My essay on Zadie Foster Franzenides and the current state of literary aesthetics is in this weekend’s New York Times Magazine.
“But we are lured into believing that the first person is the manifestation of an authentic self. Or: we fall for the first person because we feel so little coherence in our own internal lives, and immersing ourselves in a sustained first person narrative gives us the false reassurance of an illusion.”
n+1 posts several amusing excerpts from their “What Was The Hipster?: A Sociological Investigation” piece to be released in full later this month: “Like ‘douchebag,’ ‘hipster’ was a name that no one could apply to oneself. But the opportunity to call someone else a ‘douchebag’: that offered the would-be hipster a means of self-identification by a name one could say, looking outward. In the douchebag, the hipster had found its Other.”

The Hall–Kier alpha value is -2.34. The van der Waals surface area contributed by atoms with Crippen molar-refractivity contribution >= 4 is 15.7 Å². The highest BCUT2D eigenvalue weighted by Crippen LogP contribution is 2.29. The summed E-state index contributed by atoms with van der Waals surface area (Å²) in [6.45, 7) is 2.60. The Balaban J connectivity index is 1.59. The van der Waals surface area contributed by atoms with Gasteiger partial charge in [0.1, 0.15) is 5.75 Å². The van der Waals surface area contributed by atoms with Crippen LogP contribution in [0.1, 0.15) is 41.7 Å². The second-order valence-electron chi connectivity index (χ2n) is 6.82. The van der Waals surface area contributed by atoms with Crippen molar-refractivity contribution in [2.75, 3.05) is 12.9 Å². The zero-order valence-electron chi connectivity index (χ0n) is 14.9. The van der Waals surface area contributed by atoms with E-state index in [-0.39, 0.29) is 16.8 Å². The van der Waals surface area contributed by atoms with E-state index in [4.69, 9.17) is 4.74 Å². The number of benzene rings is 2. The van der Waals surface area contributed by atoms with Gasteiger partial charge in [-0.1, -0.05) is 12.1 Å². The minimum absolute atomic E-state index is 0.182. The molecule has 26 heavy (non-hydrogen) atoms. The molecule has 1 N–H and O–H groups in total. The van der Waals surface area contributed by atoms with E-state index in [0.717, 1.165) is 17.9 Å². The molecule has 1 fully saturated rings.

“The past fascinates me obsessively, I suppose, because it’s such a strange phenomenon. The past was the present at some point, and it was just as boring as the present. What makes it so important? What gives it that luminous, exalted quality where it becomes the past?” John Banville addresses these and many other heady questions in his new novel, The Blue Guitar.
New Directions announced they will publish Irish author Keith Ridgway’s novel, Hawthorn & Child, which was originally published by Granta books in 2012. Look out for the book this September. As a way to entice prospective readers, Tom Roberge does not mince words. “This is absolutely a New Directions book, and we think those of you who’ve fallen in love with Javier Marías or Roberto Bolaño or László Krasznahorkai as much as we did will agree,” Roberge writes.